• Avatar for AxiomVerge #1 AxiomVerge 2 years ago
    Basically any action game with a child protagonist is banned? Zelda, Yoshi's Island, Star Tropics, Boy and His Blob... I guess Nintendo's mobile plans might not work out how they thought.
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  • Avatar for SuperShinobi #2 SuperShinobi 2 years ago
    Steve Jobs never cared about video games and as Tim Cook is doing his best to continue Jobs's legacy, it means that games are not high on the agenda. I don't really care about what Apple thinks about video games to be honest.
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  • Avatar for nadiaoxford #3 nadiaoxford 2 years ago
    @BigPrimeNumbers Yeah, the Papers, Please thing is the same breed of problem. :/ Also: Whenever there's an iOS update, a lot of games on the App Store shatter into a million pieces, some of which never come back, and something tells me Apple don't care much.Edited February 2016 by nadiaoxford
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  • Avatar for ravikanodia79 #4 ravikanodia79 2 years ago
    Mistake in the article. In the bible, Isaac is the would-be victim of the sacrifice (not the perpetrator). "The Binding of Isaac" refers to Abraham tying his son up in preparation for the sacrifice.
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  • Avatar for scarritt #5 scarritt 2 years ago
    It's too bad that iOS is the only mobile operating system. If only there were something else they could release it on.
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  • Avatar for nadiaoxford #6 nadiaoxford 2 years ago
    @ravikanodia79 As you can tell, I paid *very* close attention in Hebrew school.
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  • Avatar for SatelliteOfLove #7 SatelliteOfLove 2 years ago
    "Bully advocates bullying! You play a bully"

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  • Avatar for UnskippableCutscene #8 UnskippableCutscene 2 years ago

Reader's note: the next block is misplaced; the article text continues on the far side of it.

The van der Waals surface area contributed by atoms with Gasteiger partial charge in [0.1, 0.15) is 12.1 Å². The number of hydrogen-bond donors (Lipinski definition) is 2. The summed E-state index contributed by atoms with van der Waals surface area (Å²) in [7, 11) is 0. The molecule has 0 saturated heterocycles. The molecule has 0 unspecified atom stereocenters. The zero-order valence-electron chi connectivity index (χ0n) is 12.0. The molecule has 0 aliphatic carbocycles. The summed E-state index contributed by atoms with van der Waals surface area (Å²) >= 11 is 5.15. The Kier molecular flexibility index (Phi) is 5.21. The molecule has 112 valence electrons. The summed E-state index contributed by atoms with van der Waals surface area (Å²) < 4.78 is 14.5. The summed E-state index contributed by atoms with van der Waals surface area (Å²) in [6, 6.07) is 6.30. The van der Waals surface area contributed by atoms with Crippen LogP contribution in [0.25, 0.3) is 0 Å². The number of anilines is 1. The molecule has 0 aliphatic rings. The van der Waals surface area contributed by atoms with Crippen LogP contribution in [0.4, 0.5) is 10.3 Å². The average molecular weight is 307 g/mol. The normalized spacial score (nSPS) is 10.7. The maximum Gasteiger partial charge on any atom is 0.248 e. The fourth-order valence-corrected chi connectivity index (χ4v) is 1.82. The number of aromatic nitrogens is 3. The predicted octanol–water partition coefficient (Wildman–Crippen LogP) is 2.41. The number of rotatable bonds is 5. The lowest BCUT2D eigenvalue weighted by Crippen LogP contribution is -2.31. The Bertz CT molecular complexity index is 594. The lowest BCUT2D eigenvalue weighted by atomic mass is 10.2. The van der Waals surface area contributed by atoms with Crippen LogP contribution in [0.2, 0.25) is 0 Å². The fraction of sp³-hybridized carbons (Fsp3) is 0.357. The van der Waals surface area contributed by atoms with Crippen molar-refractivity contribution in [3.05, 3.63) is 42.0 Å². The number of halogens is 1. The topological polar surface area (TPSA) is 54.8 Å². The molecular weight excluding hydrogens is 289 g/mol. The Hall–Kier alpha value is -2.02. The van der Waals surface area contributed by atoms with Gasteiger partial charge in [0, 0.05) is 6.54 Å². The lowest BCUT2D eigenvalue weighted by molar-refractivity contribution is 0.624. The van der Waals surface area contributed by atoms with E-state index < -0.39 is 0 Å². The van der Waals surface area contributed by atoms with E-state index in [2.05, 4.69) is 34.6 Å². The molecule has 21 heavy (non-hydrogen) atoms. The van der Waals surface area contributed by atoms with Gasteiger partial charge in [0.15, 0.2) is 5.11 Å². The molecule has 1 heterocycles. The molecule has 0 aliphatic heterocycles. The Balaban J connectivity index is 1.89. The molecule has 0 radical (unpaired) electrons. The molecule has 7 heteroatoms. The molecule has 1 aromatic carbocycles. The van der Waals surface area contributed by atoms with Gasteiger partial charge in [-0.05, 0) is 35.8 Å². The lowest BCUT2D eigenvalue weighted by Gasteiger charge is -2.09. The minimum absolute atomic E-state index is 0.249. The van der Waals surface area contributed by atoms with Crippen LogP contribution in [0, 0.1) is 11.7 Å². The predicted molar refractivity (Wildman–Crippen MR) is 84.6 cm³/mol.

I think this is more of a poorly written rejection letter than anything. The game is in very crude tastes for a number of reasons and I wouldn't be surprised if there's at least a few triggers in there for things that Apple doesn't want to see in any app.

    Ultimately this will be debated down because, well, the rejection letter says specifically violence against children, but I won't argue that's a weak cover. I mean, Five Nights at Freddy's 4 is essentially an anti-bullying tale that ends with violence against children in an Apple II graphical style that looks even indie-er than Isaac. But there's a lot more than just that concept. There's a lot of controversial content beyond that, my stomach churned a bit at some of the grotesque on display in that game.

    The real question I have in regards to this editorial is that if Apple has content restrictions, and we all know they do and that they believe in them, should a game get a pass if it has reached success on other platforms? I think that double standard is probably unfair to iOS centered devs.
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  • Avatar for duvjones #9 duvjones 2 years ago
    You know, this would be sad if it wasn't so common. The history of games in the iOS ecosystem is littered with tales of very blank statements of refusal from Apple Inc. And as much as they do have an expectation of quality, it would be rather nice it some of Apple's guidelines were.... you know, published?

    As much as I am not really up to Binding of Issac (not my taste personally)but this is very much an insult to developers time and resources to go though a process that is very much a black box and popularity contest, only to be refused outright. I have no real idea why developers continue to endure that when they don't have.
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  • Avatar for TheOldMan2084 #10 TheOldMan2084 2 years ago
    I've had an Iphone for awhile now and I have had very little positive experiences with games on it. I'll download something and play it for a half hour, then never touch it again. I don't think mobile will ever be my platform for games. So this doesn't bother me in the least. Though it's pretty silly to be banning games in this day and age.